Noel Fielding basically defies sufficient description of his antics and on-stage demeanour. I am familiar with him from his variety of English TV shows, including The Mighty Boosh, Luxury Comedy, and his team captaining of the much-missed music panel show Never Mind The Buzzcocks. I hadn’t ever really seen his stand-up routines before, so wasn’t too sure what to expect.
Well, expect everything and nothing. The stage had the curtain drawn with Noel Fielding’s name across it in lights, and the big, characteristic whipped-cream back of the moon, a character from The Mighty Boosh, hovering above the stage. It was really a flat disc with the moon image projected on it. It would frequently turn around to interject things or introduce things, and we were also introduced to the dark side (of the moon). Much of the show seemed pretty off-the-cuff, though I am not too sure if that is because he came up with unique material on the fly or if he just has such an easygoing canter to his speech that it comes across as winging it. He definitely works in some unique content, largely based on who met him earlier in the day in the alleyway or around the venue. I know his comedy has come under fire for being just obvious/weird, like he’s getting away with just saying random words, but his finesse with plucking the right combination of random words, putting them together, and creating an easily-imaginable scenario is clever and, indeed, downright hilarious. “Whimsy” was the word of the night, and additionally, he was so innocently amused by himself the whole show, which was quite endearing. He arrived on stage in characteristic fancy boots, tight black pants, and a billowy, vibrantly patterned shirt and did the first half of the show as essentially a stand-up set, punctuated by appearances as ‘his wife’ (who was really his brother Michael Fielding in poor Halloween drag), a Hawkman character (also his brother in a white faux fur sweater, exaggerated beak, and a tennis skirt… with nothing underneath. and longtime-collaborator Rich Fulcher as a bunch of characters, such as an isosceles triangle or the utterly-terrifying real-life incarnation of the plasticine version of the beloved armless Joey Ramone character from Luxury Comedy, or Fielding’s understudy, Antonio Banderas (in costume as Zorro). He went into a long bit about being over 40 years old and starting to walk around with his hands behind his back just because it’s more comfortable, and his metabolism slowing down.
I guess in a nutshell, it was Luxury Comedy live. If you haven’t ever seen it, the show sort of straddles sketch comedy and a sit-com. A bunch of absurd regular character segments that have nothing to do with each other are shuffled in between small storyline segments where the less-than-cool-but-wants-to-be-cool Noel Fielding gets into curious conversations with his friends and room/workmates, consisting of a German avant-garde former model (played by Dolly Wells, who wasn’t along on the tour), an anteater that looks a bit like Gonzo from the Muppets (played by Michael Fielding in a prosthetic nose and blue make-up), and Andy Warhol (played by Tom Meeton, who also was not along on the tour). Fulcher makes a few random guest appearance in the series, as does Richard Ayoade, but most of the characters are played by Fielding. A lot of time was spent in the plasticine world, which was created as video placed on a big screen at the back of the stage, and the use of a *magic* plasticine door that they timed beautifully well popping in and out of to have the real life characters suddenly appear as plasticine characters on the screen. There was a plasticine David Bowie in Labyrinth garb, where Fielding paused the show briefly to tell us that they were going to take the character out because they figured it was ‘too soon’ but then they figured they had just spent 6 months making it so they were going to keep it in. There were lots of *ahem* physical comedy moments involving penises, and a large-ish proportion of soccer/football jokes. This set was all over the map.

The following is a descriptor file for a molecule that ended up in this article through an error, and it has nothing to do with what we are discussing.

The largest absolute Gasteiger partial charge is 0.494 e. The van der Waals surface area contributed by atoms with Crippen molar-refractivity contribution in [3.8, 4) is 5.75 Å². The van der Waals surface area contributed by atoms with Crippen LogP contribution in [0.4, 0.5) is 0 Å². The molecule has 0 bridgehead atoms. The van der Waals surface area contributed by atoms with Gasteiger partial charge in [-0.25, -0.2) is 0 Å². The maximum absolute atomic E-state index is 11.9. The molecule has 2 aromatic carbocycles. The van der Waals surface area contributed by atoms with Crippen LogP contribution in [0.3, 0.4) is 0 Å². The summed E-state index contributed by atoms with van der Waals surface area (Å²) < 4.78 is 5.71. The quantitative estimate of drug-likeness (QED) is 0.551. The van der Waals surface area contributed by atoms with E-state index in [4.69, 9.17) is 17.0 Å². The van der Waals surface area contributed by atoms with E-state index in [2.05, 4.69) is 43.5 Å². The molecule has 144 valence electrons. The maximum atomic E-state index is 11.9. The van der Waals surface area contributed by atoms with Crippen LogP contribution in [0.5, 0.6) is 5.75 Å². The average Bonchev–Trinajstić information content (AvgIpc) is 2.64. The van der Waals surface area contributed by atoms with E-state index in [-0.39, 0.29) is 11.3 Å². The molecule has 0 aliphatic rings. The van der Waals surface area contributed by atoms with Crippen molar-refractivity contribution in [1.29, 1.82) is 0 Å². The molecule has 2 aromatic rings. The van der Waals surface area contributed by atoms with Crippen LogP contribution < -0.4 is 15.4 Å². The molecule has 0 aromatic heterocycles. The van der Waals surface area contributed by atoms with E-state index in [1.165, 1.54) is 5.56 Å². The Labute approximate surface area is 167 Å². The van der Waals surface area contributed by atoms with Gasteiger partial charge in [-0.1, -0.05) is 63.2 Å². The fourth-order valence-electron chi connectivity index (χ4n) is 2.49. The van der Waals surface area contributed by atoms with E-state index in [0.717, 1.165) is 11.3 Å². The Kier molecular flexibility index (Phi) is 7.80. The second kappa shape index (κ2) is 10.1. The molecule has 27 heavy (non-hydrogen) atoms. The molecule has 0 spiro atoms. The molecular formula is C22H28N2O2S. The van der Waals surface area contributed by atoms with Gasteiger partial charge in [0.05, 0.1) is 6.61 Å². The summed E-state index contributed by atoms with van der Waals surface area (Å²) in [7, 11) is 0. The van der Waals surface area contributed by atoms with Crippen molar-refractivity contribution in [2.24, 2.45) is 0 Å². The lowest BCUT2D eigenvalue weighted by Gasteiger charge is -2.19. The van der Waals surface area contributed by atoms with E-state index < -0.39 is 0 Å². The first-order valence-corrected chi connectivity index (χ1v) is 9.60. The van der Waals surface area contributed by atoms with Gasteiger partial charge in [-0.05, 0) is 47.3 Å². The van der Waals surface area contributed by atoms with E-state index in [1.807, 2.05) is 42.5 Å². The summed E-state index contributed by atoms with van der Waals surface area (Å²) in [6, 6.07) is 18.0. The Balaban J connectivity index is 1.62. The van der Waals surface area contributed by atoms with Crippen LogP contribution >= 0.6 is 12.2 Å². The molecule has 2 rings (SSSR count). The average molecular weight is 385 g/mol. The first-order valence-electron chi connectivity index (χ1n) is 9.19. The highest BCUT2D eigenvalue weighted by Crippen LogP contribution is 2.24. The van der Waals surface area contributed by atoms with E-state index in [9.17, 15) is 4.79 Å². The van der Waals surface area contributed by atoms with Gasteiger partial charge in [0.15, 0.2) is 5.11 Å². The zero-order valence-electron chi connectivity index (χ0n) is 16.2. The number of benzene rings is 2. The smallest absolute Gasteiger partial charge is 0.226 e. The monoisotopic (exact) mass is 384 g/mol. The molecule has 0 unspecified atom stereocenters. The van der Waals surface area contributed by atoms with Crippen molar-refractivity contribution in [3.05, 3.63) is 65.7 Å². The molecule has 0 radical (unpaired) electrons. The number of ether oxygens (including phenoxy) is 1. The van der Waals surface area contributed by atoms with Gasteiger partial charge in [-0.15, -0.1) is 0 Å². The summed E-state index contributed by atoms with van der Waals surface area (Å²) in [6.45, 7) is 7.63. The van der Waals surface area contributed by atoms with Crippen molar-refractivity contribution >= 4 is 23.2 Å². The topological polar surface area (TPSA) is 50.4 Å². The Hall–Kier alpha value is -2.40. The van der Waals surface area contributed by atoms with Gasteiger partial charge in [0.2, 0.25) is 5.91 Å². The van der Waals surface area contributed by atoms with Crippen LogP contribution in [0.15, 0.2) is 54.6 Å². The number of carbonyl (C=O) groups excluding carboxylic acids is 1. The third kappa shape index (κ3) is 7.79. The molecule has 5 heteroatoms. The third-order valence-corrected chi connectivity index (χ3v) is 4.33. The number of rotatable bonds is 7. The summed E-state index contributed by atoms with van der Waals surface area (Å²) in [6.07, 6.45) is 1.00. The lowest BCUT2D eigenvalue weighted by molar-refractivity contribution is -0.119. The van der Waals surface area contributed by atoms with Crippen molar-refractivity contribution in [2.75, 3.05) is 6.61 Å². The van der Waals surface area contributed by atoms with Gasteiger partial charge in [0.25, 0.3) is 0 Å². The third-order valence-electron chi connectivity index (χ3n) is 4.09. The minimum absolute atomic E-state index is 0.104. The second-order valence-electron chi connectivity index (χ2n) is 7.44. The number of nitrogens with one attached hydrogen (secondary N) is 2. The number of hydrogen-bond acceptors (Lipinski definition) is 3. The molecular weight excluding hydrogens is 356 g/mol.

After the intermission, Fielding came back out in character as Sergeant Raymond Boombox, a New York cop with a portly belly, a bold black moustache and eyebrows, and painted-on features on his face and shirt. The gimmick here is that Fielding had been kidnapped by someone and Boombox was here to investigate to find the perpetrator. He came down into the crowd and spoke with random audience members, and was reduced to chuckles when he discovered that the careers of most of the people he talked to, which I suppose he intended to hilariously lampoon, turned out to be noble professions such as paramedics that he couldn’t bring himself to ridicule. As well, the beloved Fantasy Man made an appearance
I won’t give it all away (even though it was the last show of this tour), but the day was eventually saved. It was so much fun, and I haven’t laughed that much in ages. Just absurd, good fun.
So pro photos were not allowed at the show, but my friend Mikhaela Hill got some photos on her phone, so enjoy those below, and also, because I just happen to live above the alleyway behind the venue and was out in my solarium enjoying a pre-show beverage, I managed to snap this image of the Fielding brothers and Fulcher posing with some crew members before the gig as they took a break in the alleyway (for some reason…).